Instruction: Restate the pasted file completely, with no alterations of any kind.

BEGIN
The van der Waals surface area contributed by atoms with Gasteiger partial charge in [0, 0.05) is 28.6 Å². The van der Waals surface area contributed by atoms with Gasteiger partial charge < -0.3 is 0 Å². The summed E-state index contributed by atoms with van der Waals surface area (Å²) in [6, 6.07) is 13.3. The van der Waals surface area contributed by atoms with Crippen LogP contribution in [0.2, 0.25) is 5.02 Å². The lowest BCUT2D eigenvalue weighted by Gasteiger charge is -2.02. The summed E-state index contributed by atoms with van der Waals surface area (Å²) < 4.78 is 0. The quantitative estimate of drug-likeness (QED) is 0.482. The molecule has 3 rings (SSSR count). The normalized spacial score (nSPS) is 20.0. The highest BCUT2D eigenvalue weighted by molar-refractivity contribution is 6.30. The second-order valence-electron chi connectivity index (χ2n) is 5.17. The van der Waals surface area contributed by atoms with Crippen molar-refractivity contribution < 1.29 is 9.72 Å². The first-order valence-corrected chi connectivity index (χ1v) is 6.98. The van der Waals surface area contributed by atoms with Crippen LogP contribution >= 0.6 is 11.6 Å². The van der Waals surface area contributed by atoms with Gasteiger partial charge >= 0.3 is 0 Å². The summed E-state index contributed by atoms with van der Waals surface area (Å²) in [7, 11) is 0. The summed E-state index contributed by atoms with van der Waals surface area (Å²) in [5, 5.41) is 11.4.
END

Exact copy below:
The van der Waals surface area contributed by atoms with Gasteiger partial charge in [0, 0.05) is 28.6 Å². The van der Waals surface area contributed by atoms with Gasteiger partial charge < -0.3 is 0 Å². The summed E-state index contributed by atoms with van der Waals surface area (Å²) in [6, 6.07) is 13.3. The van der Waals surface area contributed by atoms with Crippen LogP contribution in [0.2, 0.25) is 5.02 Å². The lowest BCUT2D eigenvalue weighted by Gasteiger charge is -2.02. The summed E-state index contributed by atoms with van der Waals surface area (Å²) < 4.78 is 0. The quantitative estimate of drug-likeness (QED) is 0.482. The molecule has 3 rings (SSSR count). The normalized spacial score (nSPS) is 20.0. The highest BCUT2D eigenvalue weighted by molar-refractivity contribution is 6.30. The second-order valence-electron chi connectivity index (χ2n) is 5.17. The van der Waals surface area contributed by atoms with Crippen molar-refractivity contribution < 1.29 is 9.72 Å². The first-order valence-corrected chi connectivity index (χ1v) is 6.98. The van der Waals surface area contributed by atoms with Crippen LogP contribution >= 0.6 is 11.6 Å². The van der Waals surface area contributed by atoms with Gasteiger partial charge >= 0.3 is 0 Å². The summed E-state index contributed by atoms with van der Waals surface area (Å²) in [7, 11) is 0. The summed E-state index contributed by atoms with van der Waals surface area (Å²) in [5, 5.41) is 11.4.